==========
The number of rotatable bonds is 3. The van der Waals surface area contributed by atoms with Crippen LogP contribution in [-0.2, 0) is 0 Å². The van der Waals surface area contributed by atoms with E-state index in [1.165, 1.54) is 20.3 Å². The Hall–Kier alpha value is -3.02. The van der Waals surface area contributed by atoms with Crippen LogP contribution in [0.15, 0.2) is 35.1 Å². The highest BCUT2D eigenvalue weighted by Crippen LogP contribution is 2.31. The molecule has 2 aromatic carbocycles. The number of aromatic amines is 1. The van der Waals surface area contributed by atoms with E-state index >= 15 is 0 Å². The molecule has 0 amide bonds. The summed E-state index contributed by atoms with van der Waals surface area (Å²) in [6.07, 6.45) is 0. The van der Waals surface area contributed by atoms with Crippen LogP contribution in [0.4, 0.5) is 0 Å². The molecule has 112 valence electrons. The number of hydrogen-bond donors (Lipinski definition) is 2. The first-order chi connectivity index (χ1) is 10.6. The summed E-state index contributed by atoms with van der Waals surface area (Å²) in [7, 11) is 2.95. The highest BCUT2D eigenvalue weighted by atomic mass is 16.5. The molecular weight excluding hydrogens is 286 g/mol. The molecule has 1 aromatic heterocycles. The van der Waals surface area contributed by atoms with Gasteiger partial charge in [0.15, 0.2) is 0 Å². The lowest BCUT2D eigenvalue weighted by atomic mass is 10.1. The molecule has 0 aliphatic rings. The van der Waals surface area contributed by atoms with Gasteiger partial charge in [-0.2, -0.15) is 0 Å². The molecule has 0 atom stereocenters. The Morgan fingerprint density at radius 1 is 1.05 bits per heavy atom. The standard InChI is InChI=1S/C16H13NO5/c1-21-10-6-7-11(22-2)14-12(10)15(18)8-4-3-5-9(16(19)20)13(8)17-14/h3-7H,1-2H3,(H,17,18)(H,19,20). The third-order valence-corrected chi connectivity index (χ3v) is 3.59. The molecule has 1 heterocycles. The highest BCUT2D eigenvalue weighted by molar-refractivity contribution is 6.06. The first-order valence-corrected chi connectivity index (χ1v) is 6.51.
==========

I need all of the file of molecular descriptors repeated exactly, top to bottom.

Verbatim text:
The number of rotatable bonds is 3. The van der Waals surface area contributed by atoms with Crippen LogP contribution in [-0.2, 0) is 0 Å². The van der Waals surface area contributed by atoms with E-state index in [1.165, 1.54) is 20.3 Å². The Hall–Kier alpha value is -3.02. The van der Waals surface area contributed by atoms with Crippen LogP contribution in [0.15, 0.2) is 35.1 Å². The highest BCUT2D eigenvalue weighted by Crippen LogP contribution is 2.31. The molecule has 2 aromatic carbocycles. The number of aromatic amines is 1. The van der Waals surface area contributed by atoms with E-state index >= 15 is 0 Å². The molecule has 0 amide bonds. The summed E-state index contributed by atoms with van der Waals surface area (Å²) in [6.07, 6.45) is 0. The van der Waals surface area contributed by atoms with Crippen LogP contribution in [0.4, 0.5) is 0 Å². The molecule has 112 valence electrons. The number of hydrogen-bond donors (Lipinski definition) is 2. The first-order chi connectivity index (χ1) is 10.6. The summed E-state index contributed by atoms with van der Waals surface area (Å²) in [7, 11) is 2.95. The highest BCUT2D eigenvalue weighted by atomic mass is 16.5. The molecular weight excluding hydrogens is 286 g/mol. The molecule has 1 aromatic heterocycles. The van der Waals surface area contributed by atoms with Gasteiger partial charge in [0.15, 0.2) is 0 Å². The lowest BCUT2D eigenvalue weighted by atomic mass is 10.1. The molecule has 0 aliphatic rings. The van der Waals surface area contributed by atoms with Gasteiger partial charge in [-0.2, -0.15) is 0 Å². The molecule has 0 atom stereocenters. The Morgan fingerprint density at radius 1 is 1.05 bits per heavy atom. The standard InChI is InChI=1S/C16H13NO5/c1-21-10-6-7-11(22-2)14-12(10)15(18)8-4-3-5-9(16(19)20)13(8)17-14/h3-7H,1-2H3,(H,17,18)(H,19,20). The third-order valence-corrected chi connectivity index (χ3v) is 3.59. The molecule has 1 heterocycles. The highest BCUT2D eigenvalue weighted by molar-refractivity contribution is 6.06. The first-order valence-corrected chi connectivity index (χ1v) is 6.51.